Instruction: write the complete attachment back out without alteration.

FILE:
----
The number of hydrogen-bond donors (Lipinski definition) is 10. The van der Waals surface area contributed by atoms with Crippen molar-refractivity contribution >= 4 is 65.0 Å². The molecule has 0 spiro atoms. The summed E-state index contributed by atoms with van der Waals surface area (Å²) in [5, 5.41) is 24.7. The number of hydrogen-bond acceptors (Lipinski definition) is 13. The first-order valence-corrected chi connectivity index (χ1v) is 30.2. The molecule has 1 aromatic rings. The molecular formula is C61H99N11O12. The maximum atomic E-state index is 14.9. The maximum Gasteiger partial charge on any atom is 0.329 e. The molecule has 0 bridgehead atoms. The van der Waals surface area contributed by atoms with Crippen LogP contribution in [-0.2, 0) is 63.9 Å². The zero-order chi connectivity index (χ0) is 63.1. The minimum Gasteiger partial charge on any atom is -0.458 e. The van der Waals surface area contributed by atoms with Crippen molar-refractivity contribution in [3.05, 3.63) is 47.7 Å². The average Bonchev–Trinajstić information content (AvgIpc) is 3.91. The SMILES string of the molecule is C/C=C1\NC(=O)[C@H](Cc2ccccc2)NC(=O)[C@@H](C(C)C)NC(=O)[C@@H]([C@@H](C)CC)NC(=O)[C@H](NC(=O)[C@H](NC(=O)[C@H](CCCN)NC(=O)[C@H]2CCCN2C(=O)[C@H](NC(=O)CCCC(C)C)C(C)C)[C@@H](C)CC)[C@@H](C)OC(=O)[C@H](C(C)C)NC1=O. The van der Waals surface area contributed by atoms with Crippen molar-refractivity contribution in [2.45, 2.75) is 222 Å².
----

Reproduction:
The number of hydrogen-bond donors (Lipinski definition) is 10. The van der Waals surface area contributed by atoms with Crippen molar-refractivity contribution >= 4 is 65.0 Å². The molecule has 0 spiro atoms. The summed E-state index contributed by atoms with van der Waals surface area (Å²) in [5, 5.41) is 24.7. The number of hydrogen-bond acceptors (Lipinski definition) is 13. The first-order valence-corrected chi connectivity index (χ1v) is 30.2. The molecule has 1 aromatic rings. The molecular formula is C61H99N11O12. The maximum atomic E-state index is 14.9. The maximum Gasteiger partial charge on any atom is 0.329 e. The molecule has 0 bridgehead atoms. The van der Waals surface area contributed by atoms with Crippen LogP contribution in [-0.2, 0) is 63.9 Å². The zero-order chi connectivity index (χ0) is 63.1. The minimum Gasteiger partial charge on any atom is -0.458 e. The van der Waals surface area contributed by atoms with Crippen molar-refractivity contribution in [3.05, 3.63) is 47.7 Å². The average Bonchev–Trinajstić information content (AvgIpc) is 3.91. The SMILES string of the molecule is C/C=C1\NC(=O)[C@H](Cc2ccccc2)NC(=O)[C@@H](C(C)C)NC(=O)[C@@H]([C@@H](C)CC)NC(=O)[C@H](NC(=O)[C@H](NC(=O)[C@H](CCCN)NC(=O)[C@H]2CCCN2C(=O)[C@H](NC(=O)CCCC(C)C)C(C)C)[C@@H](C)CC)[C@@H](C)OC(=O)[C@H](C(C)C)NC1=O. The van der Waals surface area contributed by atoms with Crippen molar-refractivity contribution in [2.45, 2.75) is 222 Å².